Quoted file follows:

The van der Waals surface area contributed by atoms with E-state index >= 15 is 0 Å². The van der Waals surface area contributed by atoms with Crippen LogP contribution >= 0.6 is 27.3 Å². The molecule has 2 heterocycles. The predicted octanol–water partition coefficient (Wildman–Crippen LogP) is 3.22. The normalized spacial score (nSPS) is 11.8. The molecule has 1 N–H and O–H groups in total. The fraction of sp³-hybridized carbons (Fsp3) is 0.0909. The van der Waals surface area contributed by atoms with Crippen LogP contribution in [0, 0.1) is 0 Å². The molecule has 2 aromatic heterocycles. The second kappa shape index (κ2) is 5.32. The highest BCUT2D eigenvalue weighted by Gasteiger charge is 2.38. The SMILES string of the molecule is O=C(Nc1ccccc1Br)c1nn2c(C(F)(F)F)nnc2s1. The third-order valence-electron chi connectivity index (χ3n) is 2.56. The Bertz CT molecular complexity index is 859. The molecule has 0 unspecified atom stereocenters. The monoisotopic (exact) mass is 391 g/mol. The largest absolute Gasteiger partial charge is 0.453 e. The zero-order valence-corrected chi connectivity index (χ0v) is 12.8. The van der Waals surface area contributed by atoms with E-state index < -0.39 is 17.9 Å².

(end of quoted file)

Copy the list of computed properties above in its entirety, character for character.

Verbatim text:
The van der Waals surface area contributed by atoms with E-state index >= 15 is 0 Å². The van der Waals surface area contributed by atoms with Crippen LogP contribution >= 0.6 is 27.3 Å². The molecule has 2 heterocycles. The predicted octanol–water partition coefficient (Wildman–Crippen LogP) is 3.22. The normalized spacial score (nSPS) is 11.8. The molecule has 1 N–H and O–H groups in total. The fraction of sp³-hybridized carbons (Fsp3) is 0.0909. The van der Waals surface area contributed by atoms with Crippen LogP contribution in [0, 0.1) is 0 Å². The molecule has 2 aromatic heterocycles. The second kappa shape index (κ2) is 5.32. The highest BCUT2D eigenvalue weighted by Gasteiger charge is 2.38. The SMILES string of the molecule is O=C(Nc1ccccc1Br)c1nn2c(C(F)(F)F)nnc2s1. The third-order valence-electron chi connectivity index (χ3n) is 2.56. The Bertz CT molecular complexity index is 859. The molecule has 0 unspecified atom stereocenters. The monoisotopic (exact) mass is 391 g/mol. The largest absolute Gasteiger partial charge is 0.453 e. The zero-order valence-corrected chi connectivity index (χ0v) is 12.8. The van der Waals surface area contributed by atoms with E-state index < -0.39 is 17.9 Å².